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As a former race car driver I broke my neck twice. Several surgeries over 20 years has left me with 2 disc in my neck fused and a 6 inch titanium plate with 6 screws keeping my cervical spine together. I have lost about 50% of the range of motion in my neck, can't look up or down and instead of being able to turn my head to look at my shoulder 90* I can turn to about 45* degrees. This has limited my back swing because I can't keep my head looking down at the ball when my shoulders rotate. Aside from the the residual pain in my neck the real challenge is the nerve damage has my left my right hand and partial arm with very little feeling. ( feels like when your arm falls asleep and is numb ). So with no feeling in mynright hand and arm I have to look at it to make sure it is doing the correct thing. Needless to say keeping a consistent swing is difficult and my distance is shorter then it could be if I could get a full swing looking at the ball. But I have learned to play with it to a descent level of a 9.6 HCI ....shooting an 80 feels like a victory to me The biggest bummer is that I can't carry my own bag and have to ride a cart. Even so a round of golf leaves me on the heating pad for the rest of the day.

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Is there a average golfer's (whatever that is) perspective on guys with Peripheral Neuropathy walking the golf course rather than riding in carts.  Obviously it up to the individual not to do something that would aggravate an existing medical issue but there are degrees of the condition.  I am told that I have it but I still try to walk at least 9 holes.  At 72 it's good to experience the best way to play golf.  I may have sore feet at the end but that is far from blisters and wounds on the feet.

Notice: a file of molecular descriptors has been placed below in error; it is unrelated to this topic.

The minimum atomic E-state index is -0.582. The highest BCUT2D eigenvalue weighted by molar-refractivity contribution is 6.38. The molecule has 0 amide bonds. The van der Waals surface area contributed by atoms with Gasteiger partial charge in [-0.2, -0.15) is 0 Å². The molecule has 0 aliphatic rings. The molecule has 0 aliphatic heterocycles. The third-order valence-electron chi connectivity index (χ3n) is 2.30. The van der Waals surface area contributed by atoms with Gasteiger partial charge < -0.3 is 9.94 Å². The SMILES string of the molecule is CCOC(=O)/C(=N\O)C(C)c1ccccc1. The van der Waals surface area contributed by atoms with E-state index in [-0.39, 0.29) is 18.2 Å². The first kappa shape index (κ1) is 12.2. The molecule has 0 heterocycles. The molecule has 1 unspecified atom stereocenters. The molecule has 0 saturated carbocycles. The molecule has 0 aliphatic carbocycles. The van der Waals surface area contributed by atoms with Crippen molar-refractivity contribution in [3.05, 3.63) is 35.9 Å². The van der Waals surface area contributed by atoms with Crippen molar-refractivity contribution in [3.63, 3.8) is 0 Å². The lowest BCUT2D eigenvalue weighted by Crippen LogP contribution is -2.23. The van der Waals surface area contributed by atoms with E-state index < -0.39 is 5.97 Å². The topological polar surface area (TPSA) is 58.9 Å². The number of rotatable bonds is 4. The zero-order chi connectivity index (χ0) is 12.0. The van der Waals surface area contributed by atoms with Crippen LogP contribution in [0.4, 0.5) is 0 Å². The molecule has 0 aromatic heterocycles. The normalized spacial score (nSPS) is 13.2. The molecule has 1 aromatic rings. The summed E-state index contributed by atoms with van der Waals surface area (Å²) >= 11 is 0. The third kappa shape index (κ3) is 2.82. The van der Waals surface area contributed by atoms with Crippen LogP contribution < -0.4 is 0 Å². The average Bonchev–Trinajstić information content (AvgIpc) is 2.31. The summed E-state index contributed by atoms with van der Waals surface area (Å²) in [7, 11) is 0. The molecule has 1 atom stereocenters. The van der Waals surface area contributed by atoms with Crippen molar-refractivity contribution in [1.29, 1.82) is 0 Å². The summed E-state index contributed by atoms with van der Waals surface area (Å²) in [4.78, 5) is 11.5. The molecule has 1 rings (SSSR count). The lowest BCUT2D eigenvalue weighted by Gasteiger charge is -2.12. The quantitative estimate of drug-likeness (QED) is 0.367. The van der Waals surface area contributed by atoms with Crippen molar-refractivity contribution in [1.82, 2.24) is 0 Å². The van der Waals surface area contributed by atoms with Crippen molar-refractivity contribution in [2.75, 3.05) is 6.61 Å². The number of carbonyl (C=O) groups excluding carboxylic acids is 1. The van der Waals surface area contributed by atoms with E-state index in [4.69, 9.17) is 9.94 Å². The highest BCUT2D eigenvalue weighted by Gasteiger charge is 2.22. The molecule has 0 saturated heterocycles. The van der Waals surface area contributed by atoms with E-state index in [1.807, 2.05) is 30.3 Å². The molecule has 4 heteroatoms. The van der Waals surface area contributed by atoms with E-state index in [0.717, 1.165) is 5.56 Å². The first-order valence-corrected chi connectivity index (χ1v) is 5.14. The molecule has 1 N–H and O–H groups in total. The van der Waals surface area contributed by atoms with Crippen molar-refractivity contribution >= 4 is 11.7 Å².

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I had acute kidney failure a couple years ago caused by a medication I was taking. The lingering result is this peripheral neuropathy in my right foot around the pad near the ball of my foot. In my case the pain is aggravated by wearing spiked shoes. The spikes put pressure on the wrong parts of the foot and cause intense pain. I have custom orthotics, but still the location of the spikes on the shoe seem to bee the problem. I seem to be able to navigate the course on foot with spikeless shoes. I'll try walking with spikeless again next round. If that doesn't work I'll have to rent carts.

The solution to the problem is to lose about 20 - 30 lbs. in my case. Less weight on the feet might really help.

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Really nothing worth bragging about, but I've been generally clumsy from birth. If it goes much beyond walking in a straight line, I start having trouble.

Nothing hurts and that's what's important.

 

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I broke my left ankle when I was 20. The doctor said at the time that it would give me fits the rest of my life and he was right. Had my third surgery 2 years ago. Some days it's hard to get my weight back to my left side on the follow through so I tend to hang back. I wear a brace when I play, that helps some. I may have never even taken up golf had I not broken my ankle. I'd probably be playing in some over fifty softball or basketball league if I could still run.

 

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On 1/8/2009 at 5:13 PM, flopdarock said:

does anyone have any physical limitations they have to over come in order to play golf?

i recently played with a guy that lost his leg while serving in the military in iraq... he had a prosthetic and it didnt seem to hinder his game any from what i can tell... i didnt even know until he told me(he had pants covering the prosthetic)... tho i have no clue how he played before he lost his leg...

so this got me to thinking about what others overcome just to play our fav past time...

i know im severely nearsighted but wear contacts to correct it... i also have very bad knees from 2 decades of surfing and a bad back from a sportbiking accident... my pro knows these things and adjusts my lessons accordingly... i think this is the only thing thats keeping me from a better long game and a lower handicap